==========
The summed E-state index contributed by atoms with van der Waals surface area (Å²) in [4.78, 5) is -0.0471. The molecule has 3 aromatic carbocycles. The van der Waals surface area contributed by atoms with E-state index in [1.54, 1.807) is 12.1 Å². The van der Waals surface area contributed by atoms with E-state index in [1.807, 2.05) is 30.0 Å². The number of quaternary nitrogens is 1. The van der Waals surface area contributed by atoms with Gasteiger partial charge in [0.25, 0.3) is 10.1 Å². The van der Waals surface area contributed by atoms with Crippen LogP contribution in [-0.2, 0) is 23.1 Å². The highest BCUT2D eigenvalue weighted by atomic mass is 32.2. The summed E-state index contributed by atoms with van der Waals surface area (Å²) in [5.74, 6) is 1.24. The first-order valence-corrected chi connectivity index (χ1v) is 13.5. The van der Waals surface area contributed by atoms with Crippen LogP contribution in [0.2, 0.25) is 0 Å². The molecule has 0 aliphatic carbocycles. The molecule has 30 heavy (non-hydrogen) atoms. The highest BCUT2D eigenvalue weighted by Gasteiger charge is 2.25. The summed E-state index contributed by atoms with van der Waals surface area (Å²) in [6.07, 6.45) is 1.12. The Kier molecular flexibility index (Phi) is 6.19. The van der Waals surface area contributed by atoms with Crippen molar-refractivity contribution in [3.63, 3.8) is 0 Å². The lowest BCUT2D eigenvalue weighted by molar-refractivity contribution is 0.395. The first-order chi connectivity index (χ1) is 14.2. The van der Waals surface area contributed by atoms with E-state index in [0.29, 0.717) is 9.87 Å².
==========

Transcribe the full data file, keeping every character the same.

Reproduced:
The summed E-state index contributed by atoms with van der Waals surface area (Å²) in [4.78, 5) is -0.0471. The molecule has 3 aromatic carbocycles. The van der Waals surface area contributed by atoms with E-state index in [1.54, 1.807) is 12.1 Å². The van der Waals surface area contributed by atoms with E-state index in [1.807, 2.05) is 30.0 Å². The number of quaternary nitrogens is 1. The van der Waals surface area contributed by atoms with Gasteiger partial charge in [0.25, 0.3) is 10.1 Å². The van der Waals surface area contributed by atoms with Crippen LogP contribution in [-0.2, 0) is 23.1 Å². The highest BCUT2D eigenvalue weighted by atomic mass is 32.2. The summed E-state index contributed by atoms with van der Waals surface area (Å²) in [5.74, 6) is 1.24. The first-order valence-corrected chi connectivity index (χ1v) is 13.5. The van der Waals surface area contributed by atoms with Crippen LogP contribution in [0.2, 0.25) is 0 Å². The molecule has 0 aliphatic carbocycles. The molecule has 30 heavy (non-hydrogen) atoms. The highest BCUT2D eigenvalue weighted by Gasteiger charge is 2.25. The summed E-state index contributed by atoms with van der Waals surface area (Å²) in [6.07, 6.45) is 1.12. The Kier molecular flexibility index (Phi) is 6.19. The van der Waals surface area contributed by atoms with Crippen molar-refractivity contribution in [3.63, 3.8) is 0 Å². The lowest BCUT2D eigenvalue weighted by molar-refractivity contribution is 0.395. The first-order chi connectivity index (χ1) is 14.2. The van der Waals surface area contributed by atoms with E-state index in [0.29, 0.717) is 9.87 Å².